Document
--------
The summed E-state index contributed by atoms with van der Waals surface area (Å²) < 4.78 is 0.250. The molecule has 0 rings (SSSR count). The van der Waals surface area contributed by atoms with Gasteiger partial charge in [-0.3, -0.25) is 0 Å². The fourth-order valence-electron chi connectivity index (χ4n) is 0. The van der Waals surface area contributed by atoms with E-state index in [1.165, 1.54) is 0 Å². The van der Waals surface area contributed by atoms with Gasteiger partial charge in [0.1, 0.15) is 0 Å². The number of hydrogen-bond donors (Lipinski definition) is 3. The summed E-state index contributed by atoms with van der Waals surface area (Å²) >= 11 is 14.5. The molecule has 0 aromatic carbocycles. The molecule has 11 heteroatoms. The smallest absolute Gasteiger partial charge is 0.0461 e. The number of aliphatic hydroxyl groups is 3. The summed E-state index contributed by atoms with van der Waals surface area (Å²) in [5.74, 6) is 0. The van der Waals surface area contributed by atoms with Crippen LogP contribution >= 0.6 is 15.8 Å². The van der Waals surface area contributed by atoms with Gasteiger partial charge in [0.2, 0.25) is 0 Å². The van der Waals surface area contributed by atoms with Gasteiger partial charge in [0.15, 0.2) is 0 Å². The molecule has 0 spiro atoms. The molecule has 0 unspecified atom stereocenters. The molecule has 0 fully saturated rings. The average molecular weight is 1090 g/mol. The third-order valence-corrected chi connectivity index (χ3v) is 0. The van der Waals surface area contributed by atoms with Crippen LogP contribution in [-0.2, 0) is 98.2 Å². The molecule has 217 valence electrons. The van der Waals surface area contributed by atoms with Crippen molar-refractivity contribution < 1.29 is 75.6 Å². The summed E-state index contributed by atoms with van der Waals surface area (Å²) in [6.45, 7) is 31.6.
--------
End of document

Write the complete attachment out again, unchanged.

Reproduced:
The summed E-state index contributed by atoms with van der Waals surface area (Å²) < 4.78 is 0.250. The molecule has 0 rings (SSSR count). The van der Waals surface area contributed by atoms with Gasteiger partial charge in [-0.3, -0.25) is 0 Å². The fourth-order valence-electron chi connectivity index (χ4n) is 0. The van der Waals surface area contributed by atoms with E-state index in [1.165, 1.54) is 0 Å². The van der Waals surface area contributed by atoms with Gasteiger partial charge in [0.1, 0.15) is 0 Å². The number of hydrogen-bond donors (Lipinski definition) is 3. The summed E-state index contributed by atoms with van der Waals surface area (Å²) >= 11 is 14.5. The molecule has 0 aromatic carbocycles. The molecule has 11 heteroatoms. The smallest absolute Gasteiger partial charge is 0.0461 e. The number of aliphatic hydroxyl groups is 3. The summed E-state index contributed by atoms with van der Waals surface area (Å²) in [5.74, 6) is 0. The van der Waals surface area contributed by atoms with Crippen LogP contribution >= 0.6 is 15.8 Å². The van der Waals surface area contributed by atoms with Gasteiger partial charge in [0.2, 0.25) is 0 Å². The van der Waals surface area contributed by atoms with Gasteiger partial charge in [0.15, 0.2) is 0 Å². The molecule has 0 spiro atoms. The molecule has 0 unspecified atom stereocenters. The molecule has 0 fully saturated rings. The average molecular weight is 1090 g/mol. The third-order valence-corrected chi connectivity index (χ3v) is 0. The van der Waals surface area contributed by atoms with Crippen LogP contribution in [-0.2, 0) is 98.2 Å². The molecule has 217 valence electrons. The van der Waals surface area contributed by atoms with Crippen molar-refractivity contribution < 1.29 is 75.6 Å². The summed E-state index contributed by atoms with van der Waals surface area (Å²) in [6.45, 7) is 31.6.